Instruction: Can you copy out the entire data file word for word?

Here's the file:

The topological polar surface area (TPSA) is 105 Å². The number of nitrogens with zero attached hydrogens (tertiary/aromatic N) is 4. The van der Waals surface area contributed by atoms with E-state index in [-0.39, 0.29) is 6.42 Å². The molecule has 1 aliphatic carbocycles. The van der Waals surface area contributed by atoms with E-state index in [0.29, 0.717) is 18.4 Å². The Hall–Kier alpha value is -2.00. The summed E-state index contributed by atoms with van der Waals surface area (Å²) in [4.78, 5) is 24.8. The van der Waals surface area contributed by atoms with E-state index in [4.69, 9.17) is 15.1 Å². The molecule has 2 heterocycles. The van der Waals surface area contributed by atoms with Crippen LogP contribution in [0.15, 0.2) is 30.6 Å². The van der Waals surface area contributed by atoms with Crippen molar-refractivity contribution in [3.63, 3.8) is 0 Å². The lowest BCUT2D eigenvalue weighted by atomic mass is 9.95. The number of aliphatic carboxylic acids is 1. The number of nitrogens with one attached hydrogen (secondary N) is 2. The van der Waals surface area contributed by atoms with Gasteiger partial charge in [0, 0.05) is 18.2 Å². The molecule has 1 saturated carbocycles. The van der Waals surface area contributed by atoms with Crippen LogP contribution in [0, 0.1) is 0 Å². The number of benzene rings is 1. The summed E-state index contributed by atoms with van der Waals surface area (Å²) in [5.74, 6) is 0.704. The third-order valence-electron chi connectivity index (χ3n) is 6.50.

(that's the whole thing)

The topological polar surface area (TPSA) is 105 Å². The number of nitrogens with zero attached hydrogens (tertiary/aromatic N) is 4. The van der Waals surface area contributed by atoms with E-state index in [-0.39, 0.29) is 6.42 Å². The molecule has 1 aliphatic carbocycles. The van der Waals surface area contributed by atoms with E-state index in [0.29, 0.717) is 18.4 Å². The Hall–Kier alpha value is -2.00. The summed E-state index contributed by atoms with van der Waals surface area (Å²) in [4.78, 5) is 24.8. The van der Waals surface area contributed by atoms with E-state index in [4.69, 9.17) is 15.1 Å². The molecule has 2 heterocycles. The van der Waals surface area contributed by atoms with Crippen LogP contribution in [0.15, 0.2) is 30.6 Å². The van der Waals surface area contributed by atoms with Crippen molar-refractivity contribution in [3.63, 3.8) is 0 Å². The lowest BCUT2D eigenvalue weighted by atomic mass is 9.95. The number of aliphatic carboxylic acids is 1. The number of nitrogens with one attached hydrogen (secondary N) is 2. The van der Waals surface area contributed by atoms with Gasteiger partial charge in [0, 0.05) is 18.2 Å². The molecule has 1 saturated carbocycles. The van der Waals surface area contributed by atoms with Crippen LogP contribution in [0, 0.1) is 0 Å². The number of benzene rings is 1. The summed E-state index contributed by atoms with van der Waals surface area (Å²) in [5.74, 6) is 0.704. The third-order valence-electron chi connectivity index (χ3n) is 6.50.